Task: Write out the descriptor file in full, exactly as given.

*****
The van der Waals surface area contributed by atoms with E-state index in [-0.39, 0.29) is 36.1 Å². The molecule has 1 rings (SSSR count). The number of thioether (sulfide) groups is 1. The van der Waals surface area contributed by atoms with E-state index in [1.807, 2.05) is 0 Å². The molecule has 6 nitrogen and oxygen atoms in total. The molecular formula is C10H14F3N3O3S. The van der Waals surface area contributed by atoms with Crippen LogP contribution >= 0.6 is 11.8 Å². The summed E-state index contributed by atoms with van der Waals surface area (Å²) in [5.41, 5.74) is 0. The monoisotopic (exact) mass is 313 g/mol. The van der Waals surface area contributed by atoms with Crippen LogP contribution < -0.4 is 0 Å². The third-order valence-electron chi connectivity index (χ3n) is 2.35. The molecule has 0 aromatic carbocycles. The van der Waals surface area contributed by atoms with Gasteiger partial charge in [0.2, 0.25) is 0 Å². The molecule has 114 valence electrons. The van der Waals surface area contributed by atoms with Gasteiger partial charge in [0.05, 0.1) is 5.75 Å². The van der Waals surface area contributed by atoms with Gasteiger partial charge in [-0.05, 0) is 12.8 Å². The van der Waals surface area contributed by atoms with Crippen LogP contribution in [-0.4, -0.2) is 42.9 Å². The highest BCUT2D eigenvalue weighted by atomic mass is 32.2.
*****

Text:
The van der Waals surface area contributed by atoms with E-state index in [-0.39, 0.29) is 36.1 Å². The molecule has 1 rings (SSSR count). The number of thioether (sulfide) groups is 1. The van der Waals surface area contributed by atoms with E-state index in [1.807, 2.05) is 0 Å². The molecule has 6 nitrogen and oxygen atoms in total. The molecular formula is C10H14F3N3O3S. The van der Waals surface area contributed by atoms with Crippen LogP contribution >= 0.6 is 11.8 Å². The summed E-state index contributed by atoms with van der Waals surface area (Å²) in [5.41, 5.74) is 0. The monoisotopic (exact) mass is 313 g/mol. The van der Waals surface area contributed by atoms with Crippen LogP contribution < -0.4 is 0 Å². The third-order valence-electron chi connectivity index (χ3n) is 2.35. The molecule has 0 aromatic carbocycles. The van der Waals surface area contributed by atoms with Gasteiger partial charge in [0.2, 0.25) is 0 Å². The molecule has 114 valence electrons. The van der Waals surface area contributed by atoms with Gasteiger partial charge in [0.05, 0.1) is 5.75 Å². The van der Waals surface area contributed by atoms with Gasteiger partial charge in [-0.05, 0) is 12.8 Å². The van der Waals surface area contributed by atoms with Crippen LogP contribution in [-0.4, -0.2) is 42.9 Å². The highest BCUT2D eigenvalue weighted by atomic mass is 32.2.